I’m sure you realize this story plays out in the life of nearly every pastor. Maybe it’s a test, something that you have to get over to move on in ministry. That special crown a pastor receives is hard won I suppose. Anyway, I hope you’ve talked to other pastors about how they found a way to move past the fear and unforgiveness, take responsibility for their part in the whole thing, learn what you can from it and move into grace. Getting through the rocky spots in the road are tough but that narrow road was never promised to be smooth and easy.
    If you work toward the call in sincerity, you’ll get there but if you don’t, your fields get burned, you get famine in the land and you end up where you were supposed to be in a later season than what God intended for you. No telling what blessing you may miss by not getting on the plane.

    • richpnifong

      There’s a lot of wisdom there Beth – thank you! And thanks for being my friend!

  • Joy Wade

    Fears that result from experiencing trauma (emotional or physical) are the most difficult to get past. To set the stage for my story, you need to know that I have been a believer since I was five years old. I have consistently sought to walk with Christ and to serve Him. I am married to a man who is in seminary as he hopes one day to serve as a pastor. We moved 600 miles away from our families in order to be obedient to be a part of a church God called us to.

    When it comes to overcoming fears, I speak from personal experience. In my life I have been in 2 serious car accidents, the first when I was only 12 years old. I was thrown through the front windshield, broke my neck, had to learn to walk again, feed myself, etc. It could have been much worse,(I have no paralysis) but it took a year to recover. The second did not have as many serious injuries but it still took me 10 months to completely recover physically. Both were caused by someone else being foolish. Both were terrifying. The second took place in 2007 and after it, when in a car, I was a nervous wreck and panicked at the slightest driving challenge. I knew this fear was not trusting God, but I could not help it. It was physiological as much as it was mental. I truly suffered from clinical PTSD. Like you, I too “have given up space to the enemy, and he has built a strong fortress”. I have spent copious amounts of time praying to be delivered from this.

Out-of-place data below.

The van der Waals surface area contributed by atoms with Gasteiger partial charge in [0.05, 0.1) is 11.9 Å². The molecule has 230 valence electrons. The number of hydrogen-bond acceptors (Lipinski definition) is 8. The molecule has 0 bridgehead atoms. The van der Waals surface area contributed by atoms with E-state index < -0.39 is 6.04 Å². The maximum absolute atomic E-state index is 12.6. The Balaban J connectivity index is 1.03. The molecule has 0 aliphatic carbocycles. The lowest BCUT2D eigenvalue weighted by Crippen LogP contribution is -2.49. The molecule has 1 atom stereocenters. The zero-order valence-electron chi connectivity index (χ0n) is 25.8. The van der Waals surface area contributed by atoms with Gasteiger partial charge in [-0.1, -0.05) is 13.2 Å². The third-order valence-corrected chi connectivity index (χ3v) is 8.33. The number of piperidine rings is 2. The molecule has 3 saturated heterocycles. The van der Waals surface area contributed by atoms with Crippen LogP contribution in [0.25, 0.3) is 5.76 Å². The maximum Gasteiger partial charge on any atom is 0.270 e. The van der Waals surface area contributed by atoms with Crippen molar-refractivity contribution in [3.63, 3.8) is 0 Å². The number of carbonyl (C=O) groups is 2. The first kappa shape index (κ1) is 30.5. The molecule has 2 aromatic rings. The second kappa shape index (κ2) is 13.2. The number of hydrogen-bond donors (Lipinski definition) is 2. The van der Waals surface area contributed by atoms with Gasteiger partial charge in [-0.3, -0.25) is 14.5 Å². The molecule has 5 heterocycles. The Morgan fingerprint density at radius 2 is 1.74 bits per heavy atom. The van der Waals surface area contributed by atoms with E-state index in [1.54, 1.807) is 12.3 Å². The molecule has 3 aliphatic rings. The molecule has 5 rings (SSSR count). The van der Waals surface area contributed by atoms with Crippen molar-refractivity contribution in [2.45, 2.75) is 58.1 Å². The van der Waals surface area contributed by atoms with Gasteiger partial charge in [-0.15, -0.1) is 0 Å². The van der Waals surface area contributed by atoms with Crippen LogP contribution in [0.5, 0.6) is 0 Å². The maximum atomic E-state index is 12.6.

To add to all this, this past September, under a doctor’s care, I was taking steroids for bronchitis and had what is called an “untoward” reaction. I developed psychosis. My husband was out of the country in Cameroon, and my adult sons didn’t know why I went into psychosis nor that I had been taking steroids. As a result they had me temporarily admitted to a “behavior hospital” (mental hospital). It was the most terrifying experience of my life. I was on a ward with drug addicts who were in psychosis as well as potentially violent. I also had hallucinations due to the drug reaction that were equally terrifying. Now the big picture is that God allowed all of these circumstances in my life. He protected me in that hospital and within 48 hours I improved and was moved to a ward with mentally stable, yet depressed patients. God even used me to lead a Bible study while I was there, and I led my roommate to Christ. The Psychosis would come and go so during sane time periods, my thinking was very clear. By law I had to be in that hospital for 5 days. I was only able to see my family 3 times during that time. Finally after being there for almost 3 days, I was questioned about any medications I was taking (before that time, I couldn’t remember) and the doctor there realized that steroids were the cause. To make a long story short, the psychosis reaction simply had to run its course. After about 2 1/2 weeks I finally stopped having those episodes. But the months since then have been a journey of recovery.